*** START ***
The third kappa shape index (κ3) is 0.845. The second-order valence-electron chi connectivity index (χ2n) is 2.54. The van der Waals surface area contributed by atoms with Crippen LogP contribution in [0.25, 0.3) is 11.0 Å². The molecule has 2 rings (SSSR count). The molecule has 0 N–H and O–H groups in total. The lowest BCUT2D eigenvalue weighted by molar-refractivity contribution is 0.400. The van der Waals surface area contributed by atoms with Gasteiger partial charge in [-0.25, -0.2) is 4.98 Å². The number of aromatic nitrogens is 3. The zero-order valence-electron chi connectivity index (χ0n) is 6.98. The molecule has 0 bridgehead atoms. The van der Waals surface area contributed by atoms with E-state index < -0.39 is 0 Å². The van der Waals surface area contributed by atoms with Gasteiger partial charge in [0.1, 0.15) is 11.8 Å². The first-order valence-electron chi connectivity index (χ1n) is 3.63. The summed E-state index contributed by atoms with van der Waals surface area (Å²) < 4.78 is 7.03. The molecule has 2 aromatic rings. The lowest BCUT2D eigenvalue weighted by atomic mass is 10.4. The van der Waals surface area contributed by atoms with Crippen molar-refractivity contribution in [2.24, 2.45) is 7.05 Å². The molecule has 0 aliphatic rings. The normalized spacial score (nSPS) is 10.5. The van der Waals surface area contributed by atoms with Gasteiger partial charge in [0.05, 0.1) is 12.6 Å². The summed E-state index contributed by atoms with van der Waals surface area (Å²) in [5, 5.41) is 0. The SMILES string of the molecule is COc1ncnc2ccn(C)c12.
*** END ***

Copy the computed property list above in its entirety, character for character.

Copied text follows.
The third kappa shape index (κ3) is 0.845. The second-order valence-electron chi connectivity index (χ2n) is 2.54. The van der Waals surface area contributed by atoms with Crippen LogP contribution in [0.25, 0.3) is 11.0 Å². The molecule has 2 rings (SSSR count). The molecule has 0 N–H and O–H groups in total. The lowest BCUT2D eigenvalue weighted by molar-refractivity contribution is 0.400. The van der Waals surface area contributed by atoms with Gasteiger partial charge in [-0.25, -0.2) is 4.98 Å². The number of aromatic nitrogens is 3. The zero-order valence-electron chi connectivity index (χ0n) is 6.98. The molecule has 0 bridgehead atoms. The van der Waals surface area contributed by atoms with E-state index < -0.39 is 0 Å². The van der Waals surface area contributed by atoms with Gasteiger partial charge in [0.1, 0.15) is 11.8 Å². The first-order valence-electron chi connectivity index (χ1n) is 3.63. The summed E-state index contributed by atoms with van der Waals surface area (Å²) < 4.78 is 7.03. The molecule has 2 aromatic rings. The lowest BCUT2D eigenvalue weighted by atomic mass is 10.4. The van der Waals surface area contributed by atoms with Crippen molar-refractivity contribution in [2.24, 2.45) is 7.05 Å². The molecule has 0 aliphatic rings. The normalized spacial score (nSPS) is 10.5. The van der Waals surface area contributed by atoms with Gasteiger partial charge in [0.05, 0.1) is 12.6 Å². The summed E-state index contributed by atoms with van der Waals surface area (Å²) in [5, 5.41) is 0. The SMILES string of the molecule is COc1ncnc2ccn(C)c12.